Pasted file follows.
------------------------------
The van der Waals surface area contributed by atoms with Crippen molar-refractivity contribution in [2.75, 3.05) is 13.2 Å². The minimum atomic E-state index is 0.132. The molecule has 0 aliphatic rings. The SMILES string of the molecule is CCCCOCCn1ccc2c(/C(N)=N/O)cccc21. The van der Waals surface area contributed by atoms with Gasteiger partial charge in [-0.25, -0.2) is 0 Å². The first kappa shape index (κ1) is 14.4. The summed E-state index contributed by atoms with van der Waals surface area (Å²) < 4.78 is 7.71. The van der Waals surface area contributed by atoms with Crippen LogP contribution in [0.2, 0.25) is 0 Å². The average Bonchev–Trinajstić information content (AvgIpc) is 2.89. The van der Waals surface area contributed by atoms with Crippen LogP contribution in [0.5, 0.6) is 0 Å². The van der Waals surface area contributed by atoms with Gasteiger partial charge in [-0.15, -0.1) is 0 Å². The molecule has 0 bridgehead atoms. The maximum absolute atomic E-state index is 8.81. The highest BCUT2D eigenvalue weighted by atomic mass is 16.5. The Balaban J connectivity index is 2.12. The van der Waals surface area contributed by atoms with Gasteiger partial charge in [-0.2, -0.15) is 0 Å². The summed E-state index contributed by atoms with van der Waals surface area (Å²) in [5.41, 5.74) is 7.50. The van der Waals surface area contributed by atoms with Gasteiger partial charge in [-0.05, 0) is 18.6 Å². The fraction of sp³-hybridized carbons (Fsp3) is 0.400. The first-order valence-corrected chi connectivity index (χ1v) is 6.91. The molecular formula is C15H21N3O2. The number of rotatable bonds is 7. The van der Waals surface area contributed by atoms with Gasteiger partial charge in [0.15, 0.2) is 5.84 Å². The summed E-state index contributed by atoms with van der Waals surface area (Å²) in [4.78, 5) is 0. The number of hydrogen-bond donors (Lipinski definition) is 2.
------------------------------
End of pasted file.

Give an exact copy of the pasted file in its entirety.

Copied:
The van der Waals surface area contributed by atoms with Crippen molar-refractivity contribution in [2.75, 3.05) is 13.2 Å². The minimum atomic E-state index is 0.132. The molecule has 0 aliphatic rings. The SMILES string of the molecule is CCCCOCCn1ccc2c(/C(N)=N/O)cccc21. The van der Waals surface area contributed by atoms with Gasteiger partial charge in [-0.25, -0.2) is 0 Å². The first kappa shape index (κ1) is 14.4. The summed E-state index contributed by atoms with van der Waals surface area (Å²) < 4.78 is 7.71. The van der Waals surface area contributed by atoms with Crippen LogP contribution in [0.2, 0.25) is 0 Å². The average Bonchev–Trinajstić information content (AvgIpc) is 2.89. The van der Waals surface area contributed by atoms with Crippen LogP contribution in [0.5, 0.6) is 0 Å². The van der Waals surface area contributed by atoms with Gasteiger partial charge in [-0.15, -0.1) is 0 Å². The molecule has 0 bridgehead atoms. The maximum absolute atomic E-state index is 8.81. The highest BCUT2D eigenvalue weighted by atomic mass is 16.5. The Balaban J connectivity index is 2.12. The van der Waals surface area contributed by atoms with Gasteiger partial charge in [-0.2, -0.15) is 0 Å². The summed E-state index contributed by atoms with van der Waals surface area (Å²) in [5.41, 5.74) is 7.50. The van der Waals surface area contributed by atoms with Gasteiger partial charge in [-0.05, 0) is 18.6 Å². The fraction of sp³-hybridized carbons (Fsp3) is 0.400. The first-order valence-corrected chi connectivity index (χ1v) is 6.91. The molecular formula is C15H21N3O2. The number of rotatable bonds is 7. The van der Waals surface area contributed by atoms with Gasteiger partial charge in [0.15, 0.2) is 5.84 Å². The summed E-state index contributed by atoms with van der Waals surface area (Å²) in [4.78, 5) is 0. The number of hydrogen-bond donors (Lipinski definition) is 2.